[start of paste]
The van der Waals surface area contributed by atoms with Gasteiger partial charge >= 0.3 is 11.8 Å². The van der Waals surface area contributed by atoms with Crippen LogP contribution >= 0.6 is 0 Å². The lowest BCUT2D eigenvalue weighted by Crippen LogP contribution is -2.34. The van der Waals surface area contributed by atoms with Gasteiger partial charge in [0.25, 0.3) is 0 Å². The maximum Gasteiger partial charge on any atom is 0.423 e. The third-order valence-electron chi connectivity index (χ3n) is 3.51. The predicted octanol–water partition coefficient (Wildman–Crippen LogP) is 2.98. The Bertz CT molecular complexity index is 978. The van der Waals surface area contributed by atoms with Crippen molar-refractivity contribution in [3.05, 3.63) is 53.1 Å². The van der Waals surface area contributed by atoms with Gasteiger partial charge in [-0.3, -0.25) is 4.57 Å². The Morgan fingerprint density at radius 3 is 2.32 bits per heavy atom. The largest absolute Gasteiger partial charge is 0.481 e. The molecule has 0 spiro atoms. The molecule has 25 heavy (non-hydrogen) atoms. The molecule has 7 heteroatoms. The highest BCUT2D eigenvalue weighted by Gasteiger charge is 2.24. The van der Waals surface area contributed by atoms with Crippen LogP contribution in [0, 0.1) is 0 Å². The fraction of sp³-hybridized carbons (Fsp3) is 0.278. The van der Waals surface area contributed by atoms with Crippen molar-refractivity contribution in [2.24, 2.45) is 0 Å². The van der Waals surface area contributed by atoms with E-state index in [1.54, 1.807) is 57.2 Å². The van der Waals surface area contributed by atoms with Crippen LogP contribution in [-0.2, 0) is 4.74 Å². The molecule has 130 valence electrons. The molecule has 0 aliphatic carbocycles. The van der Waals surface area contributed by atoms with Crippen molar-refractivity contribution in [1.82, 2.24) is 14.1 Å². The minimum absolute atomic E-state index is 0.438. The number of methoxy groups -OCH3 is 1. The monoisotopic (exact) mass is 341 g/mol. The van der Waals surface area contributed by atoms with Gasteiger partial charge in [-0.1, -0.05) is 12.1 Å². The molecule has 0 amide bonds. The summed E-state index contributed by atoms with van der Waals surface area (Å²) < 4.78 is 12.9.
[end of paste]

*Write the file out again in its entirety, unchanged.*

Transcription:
The van der Waals surface area contributed by atoms with Gasteiger partial charge >= 0.3 is 11.8 Å². The van der Waals surface area contributed by atoms with Crippen LogP contribution >= 0.6 is 0 Å². The lowest BCUT2D eigenvalue weighted by Crippen LogP contribution is -2.34. The van der Waals surface area contributed by atoms with Gasteiger partial charge in [0.25, 0.3) is 0 Å². The maximum Gasteiger partial charge on any atom is 0.423 e. The third-order valence-electron chi connectivity index (χ3n) is 3.51. The predicted octanol–water partition coefficient (Wildman–Crippen LogP) is 2.98. The Bertz CT molecular complexity index is 978. The van der Waals surface area contributed by atoms with Crippen molar-refractivity contribution in [3.05, 3.63) is 53.1 Å². The van der Waals surface area contributed by atoms with Gasteiger partial charge in [-0.3, -0.25) is 4.57 Å². The Morgan fingerprint density at radius 3 is 2.32 bits per heavy atom. The largest absolute Gasteiger partial charge is 0.481 e. The molecule has 0 spiro atoms. The molecule has 25 heavy (non-hydrogen) atoms. The molecule has 7 heteroatoms. The highest BCUT2D eigenvalue weighted by Gasteiger charge is 2.24. The van der Waals surface area contributed by atoms with Crippen LogP contribution in [0, 0.1) is 0 Å². The fraction of sp³-hybridized carbons (Fsp3) is 0.278. The van der Waals surface area contributed by atoms with Crippen molar-refractivity contribution in [2.24, 2.45) is 0 Å². The van der Waals surface area contributed by atoms with E-state index in [1.54, 1.807) is 57.2 Å². The van der Waals surface area contributed by atoms with Crippen LogP contribution in [-0.2, 0) is 4.74 Å². The molecule has 130 valence electrons. The molecule has 0 aliphatic carbocycles. The van der Waals surface area contributed by atoms with Crippen molar-refractivity contribution in [1.82, 2.24) is 14.1 Å². The minimum absolute atomic E-state index is 0.438. The number of methoxy groups -OCH3 is 1. The monoisotopic (exact) mass is 341 g/mol. The van der Waals surface area contributed by atoms with Gasteiger partial charge in [-0.1, -0.05) is 12.1 Å². The molecule has 0 amide bonds. The summed E-state index contributed by atoms with van der Waals surface area (Å²) < 4.78 is 12.9.